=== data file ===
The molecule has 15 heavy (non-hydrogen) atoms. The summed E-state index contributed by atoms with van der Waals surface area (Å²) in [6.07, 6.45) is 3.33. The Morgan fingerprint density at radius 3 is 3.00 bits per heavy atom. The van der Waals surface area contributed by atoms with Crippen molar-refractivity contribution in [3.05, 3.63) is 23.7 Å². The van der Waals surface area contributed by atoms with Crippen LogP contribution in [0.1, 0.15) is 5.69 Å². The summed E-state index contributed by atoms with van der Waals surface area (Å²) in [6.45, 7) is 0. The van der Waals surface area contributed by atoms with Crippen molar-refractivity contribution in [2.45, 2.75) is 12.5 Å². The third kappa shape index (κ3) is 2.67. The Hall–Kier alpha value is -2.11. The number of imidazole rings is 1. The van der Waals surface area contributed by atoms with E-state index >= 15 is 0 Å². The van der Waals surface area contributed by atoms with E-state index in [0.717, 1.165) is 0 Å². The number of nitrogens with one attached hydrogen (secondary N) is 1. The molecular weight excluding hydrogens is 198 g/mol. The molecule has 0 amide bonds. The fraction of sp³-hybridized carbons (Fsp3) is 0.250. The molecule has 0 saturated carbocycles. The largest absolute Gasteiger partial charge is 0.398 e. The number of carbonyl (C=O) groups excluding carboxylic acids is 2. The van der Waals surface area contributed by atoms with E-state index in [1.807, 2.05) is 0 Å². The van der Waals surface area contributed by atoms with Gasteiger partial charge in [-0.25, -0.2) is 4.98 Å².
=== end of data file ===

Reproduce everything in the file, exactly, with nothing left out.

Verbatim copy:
The molecule has 15 heavy (non-hydrogen) atoms. The summed E-state index contributed by atoms with van der Waals surface area (Å²) in [6.07, 6.45) is 3.33. The Morgan fingerprint density at radius 3 is 3.00 bits per heavy atom. The van der Waals surface area contributed by atoms with Crippen molar-refractivity contribution in [3.05, 3.63) is 23.7 Å². The van der Waals surface area contributed by atoms with Crippen LogP contribution in [0.1, 0.15) is 5.69 Å². The summed E-state index contributed by atoms with van der Waals surface area (Å²) in [6.45, 7) is 0. The van der Waals surface area contributed by atoms with Crippen molar-refractivity contribution in [2.45, 2.75) is 12.5 Å². The third kappa shape index (κ3) is 2.67. The Hall–Kier alpha value is -2.11. The number of imidazole rings is 1. The van der Waals surface area contributed by atoms with E-state index >= 15 is 0 Å². The van der Waals surface area contributed by atoms with E-state index in [0.717, 1.165) is 0 Å². The number of nitrogens with one attached hydrogen (secondary N) is 1. The molecular weight excluding hydrogens is 198 g/mol. The molecule has 0 amide bonds. The fraction of sp³-hybridized carbons (Fsp3) is 0.250. The molecule has 0 saturated carbocycles. The largest absolute Gasteiger partial charge is 0.398 e. The number of carbonyl (C=O) groups excluding carboxylic acids is 2. The van der Waals surface area contributed by atoms with E-state index in [1.807, 2.05) is 0 Å². The van der Waals surface area contributed by atoms with Gasteiger partial charge in [-0.25, -0.2) is 4.98 Å².